Early British efforts to create a boundary in this sector were triggered by their discovery in the mid-19th century that Tawang, an important trading town, was Tibetan territory. In 1873, the British-run Government of India drew an "Outer Line," intended as an international boundary … [In 1912-13] the Outer Line was moved north, but Tawang was left as Tibetan territory…. When the British demanded that the Tawang monastery, located south of the McMahon Line, cease paying taxes to Lhasa, Tibet protested. …. In 1944, NEFT [North Eastern Frontier Territory] established direct administrative control for the entire area it was assigned, although Tibet soon regained authority in Tawang. In 1947, the Tibetan government wrote a note presented to the Indian Ministry of External Affairs laying claim to Tibetan districts south of the McMahon Line. In Beijing, the Communist Party came to power in 1949 and declared its intention to "liberate" Tibet. India, which had become independent in 1947, responded by declaring the McMahon Line to be its boundary and by decisively asserting control of the Tawang area (1950-51).

How 'bout that. This backstory makes the Indo-Tibetan posturing over Tawang appear pretty provocative.

However, in my piece I argue that the true focus of international attention should be Nepal, which is careening into a political crisis as pro-Indian and pro-Chinese factions slug it out for dominance (with the barely concealed political, diplomatic, and financial support of their respective patrons).

At the same time that the Dalai Lama is visiting Arunachal Pradesh, the pro-Chinese Nepalese Maoists are threatening to bring the current, pro-Indian government down through mass action. The Nepalese Maoists, who abandoned their insurgency to participate in the political process, emerged from the 2008 elections as the largest political party in parliament.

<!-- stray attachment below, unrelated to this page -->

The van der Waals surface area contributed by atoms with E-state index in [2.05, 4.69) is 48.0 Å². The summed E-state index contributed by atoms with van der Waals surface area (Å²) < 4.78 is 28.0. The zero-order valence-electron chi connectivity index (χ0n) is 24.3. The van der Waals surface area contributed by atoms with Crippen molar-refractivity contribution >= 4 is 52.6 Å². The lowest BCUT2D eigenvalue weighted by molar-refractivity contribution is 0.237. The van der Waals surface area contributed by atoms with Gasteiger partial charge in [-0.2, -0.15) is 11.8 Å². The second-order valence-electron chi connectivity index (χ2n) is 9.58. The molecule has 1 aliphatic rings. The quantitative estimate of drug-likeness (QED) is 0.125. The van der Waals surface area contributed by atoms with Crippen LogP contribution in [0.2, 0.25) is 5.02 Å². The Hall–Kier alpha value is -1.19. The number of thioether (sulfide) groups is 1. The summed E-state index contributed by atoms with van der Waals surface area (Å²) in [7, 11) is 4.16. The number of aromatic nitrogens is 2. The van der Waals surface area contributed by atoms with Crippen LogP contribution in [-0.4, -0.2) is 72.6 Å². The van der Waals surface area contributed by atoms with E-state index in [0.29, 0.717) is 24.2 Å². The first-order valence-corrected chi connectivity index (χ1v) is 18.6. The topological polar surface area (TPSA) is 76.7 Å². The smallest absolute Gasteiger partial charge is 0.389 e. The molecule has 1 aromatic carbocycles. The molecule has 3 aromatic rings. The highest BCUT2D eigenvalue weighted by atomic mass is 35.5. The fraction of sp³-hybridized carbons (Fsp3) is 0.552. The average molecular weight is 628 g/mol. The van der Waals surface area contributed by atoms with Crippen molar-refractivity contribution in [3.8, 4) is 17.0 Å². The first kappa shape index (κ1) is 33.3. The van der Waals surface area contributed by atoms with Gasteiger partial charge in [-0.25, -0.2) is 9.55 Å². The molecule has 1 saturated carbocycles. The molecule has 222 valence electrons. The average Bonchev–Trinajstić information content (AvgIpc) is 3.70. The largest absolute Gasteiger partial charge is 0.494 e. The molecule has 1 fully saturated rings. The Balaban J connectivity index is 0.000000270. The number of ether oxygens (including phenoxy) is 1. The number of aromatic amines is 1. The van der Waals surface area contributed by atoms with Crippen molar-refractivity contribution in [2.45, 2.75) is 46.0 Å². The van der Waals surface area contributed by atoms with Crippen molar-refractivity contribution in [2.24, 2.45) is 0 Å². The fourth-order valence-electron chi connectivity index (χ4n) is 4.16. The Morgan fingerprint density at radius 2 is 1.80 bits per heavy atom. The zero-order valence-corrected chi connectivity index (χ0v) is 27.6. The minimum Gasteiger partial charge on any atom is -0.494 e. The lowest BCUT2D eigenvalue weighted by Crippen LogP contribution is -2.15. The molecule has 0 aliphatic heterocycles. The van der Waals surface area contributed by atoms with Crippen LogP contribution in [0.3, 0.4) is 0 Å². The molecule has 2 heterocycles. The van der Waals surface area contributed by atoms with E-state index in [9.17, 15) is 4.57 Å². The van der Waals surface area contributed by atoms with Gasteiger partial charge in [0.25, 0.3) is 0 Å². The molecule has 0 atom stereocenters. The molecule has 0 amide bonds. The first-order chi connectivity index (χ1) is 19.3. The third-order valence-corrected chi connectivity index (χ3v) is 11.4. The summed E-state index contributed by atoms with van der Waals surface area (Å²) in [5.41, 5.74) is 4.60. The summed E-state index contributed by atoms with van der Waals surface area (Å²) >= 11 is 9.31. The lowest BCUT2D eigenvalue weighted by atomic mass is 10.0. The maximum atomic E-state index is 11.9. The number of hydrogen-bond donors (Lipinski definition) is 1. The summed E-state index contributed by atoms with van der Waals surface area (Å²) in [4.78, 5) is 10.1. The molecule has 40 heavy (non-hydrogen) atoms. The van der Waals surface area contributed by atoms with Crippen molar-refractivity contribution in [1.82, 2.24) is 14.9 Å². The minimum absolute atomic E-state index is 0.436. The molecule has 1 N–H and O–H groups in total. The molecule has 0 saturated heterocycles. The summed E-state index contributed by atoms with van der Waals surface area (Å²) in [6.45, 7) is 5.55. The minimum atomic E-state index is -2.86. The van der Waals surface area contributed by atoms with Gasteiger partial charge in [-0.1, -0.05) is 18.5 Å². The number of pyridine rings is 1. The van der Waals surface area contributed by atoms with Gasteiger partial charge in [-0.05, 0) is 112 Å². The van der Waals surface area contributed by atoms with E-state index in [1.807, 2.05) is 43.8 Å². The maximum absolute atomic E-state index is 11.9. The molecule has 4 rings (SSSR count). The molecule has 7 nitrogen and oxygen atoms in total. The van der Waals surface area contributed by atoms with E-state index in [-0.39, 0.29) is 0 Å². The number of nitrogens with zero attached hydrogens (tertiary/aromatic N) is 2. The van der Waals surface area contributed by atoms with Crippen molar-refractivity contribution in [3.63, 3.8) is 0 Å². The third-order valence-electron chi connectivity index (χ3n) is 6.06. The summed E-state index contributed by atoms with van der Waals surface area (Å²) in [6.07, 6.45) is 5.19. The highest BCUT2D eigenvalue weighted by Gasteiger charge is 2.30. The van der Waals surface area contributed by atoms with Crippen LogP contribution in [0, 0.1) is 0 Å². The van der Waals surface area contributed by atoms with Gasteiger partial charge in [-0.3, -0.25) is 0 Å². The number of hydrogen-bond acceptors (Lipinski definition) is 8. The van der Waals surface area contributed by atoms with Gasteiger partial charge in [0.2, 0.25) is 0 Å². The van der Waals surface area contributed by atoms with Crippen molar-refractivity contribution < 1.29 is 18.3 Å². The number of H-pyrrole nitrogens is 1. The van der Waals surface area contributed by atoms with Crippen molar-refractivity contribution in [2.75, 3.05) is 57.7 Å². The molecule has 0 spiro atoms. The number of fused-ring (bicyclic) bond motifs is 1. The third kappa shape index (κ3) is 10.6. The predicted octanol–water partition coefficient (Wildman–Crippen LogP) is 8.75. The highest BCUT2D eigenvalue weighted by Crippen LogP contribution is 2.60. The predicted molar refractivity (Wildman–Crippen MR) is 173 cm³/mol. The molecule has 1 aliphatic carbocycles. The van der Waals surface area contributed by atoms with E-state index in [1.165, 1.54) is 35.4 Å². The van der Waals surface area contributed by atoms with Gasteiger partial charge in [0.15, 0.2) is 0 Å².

This clip of the Maoists' anti-government rally in Kathmandu on November 1, beyond some Triumph-of-the-Will type thrills, gives an idea of the intensity of the current political scene in Nepal.

If the Maoists succeed—which appears very likely—India will face the unwelcome prospect of Nepal edging into the Chinese camp.

Considering that, in the 1970s, India dealt with its other unruly satellite state—Sikkim—by orchestrating the overthrow of the monarchy, dispatching Indian troops to Sikkim at the request of local pro-Indian politicians, and arranging a plebiscite that voted for union with India and the extinction of Sikkimese independence by a vote of 97.5%--there is no guarantee that the Nepalese imbroglio will end quickly or amicably.

Nobody, not even the Nepalese Maoists, seem interested in having this thing boil over into a regional crisis, and perhaps that’s why the whole mess has been almost invisible from the standpoint of the international media.

But Asia Times Online has the story. Hey, go read the thing!

As a lagniappe for China Matters readers, some serious scholarship was done on the origins of the Sino-Indian War of 1962—the mother of all Chinese border conflicts—after the Chinese government declassified documents relating to the origins of the war.

Bottom line: misunderstandings on both sides.

The Chinese misinterpreted Nehru’s expressions of sympathy with the Tibetan people and their aspirations for autonomy as an active Indian policy to challenge the PRC’s control of its Tibetan regions.

Nehru, on the other hand, made a more fatal miscalculation, believing that China lacked the military heft and will to push back when he decided to expel the PLA from Aksai Chin.

Perhaps the key psychological element in the war was the fact that Nikita Khrushchev pissed off Mao Zedong.

In his study China’s Decision for War with India in 1962, John Garver (currently professor of international relations at the Georgia Institute of Technology) describes how Krushchev got into Mao’s face about screwing up Tibet:

The question of responsibility for the crisis in Tibet figured prominently in the
contentious talks between Mao Zedong and Soviet leader Nikita Khrushchev in Beijing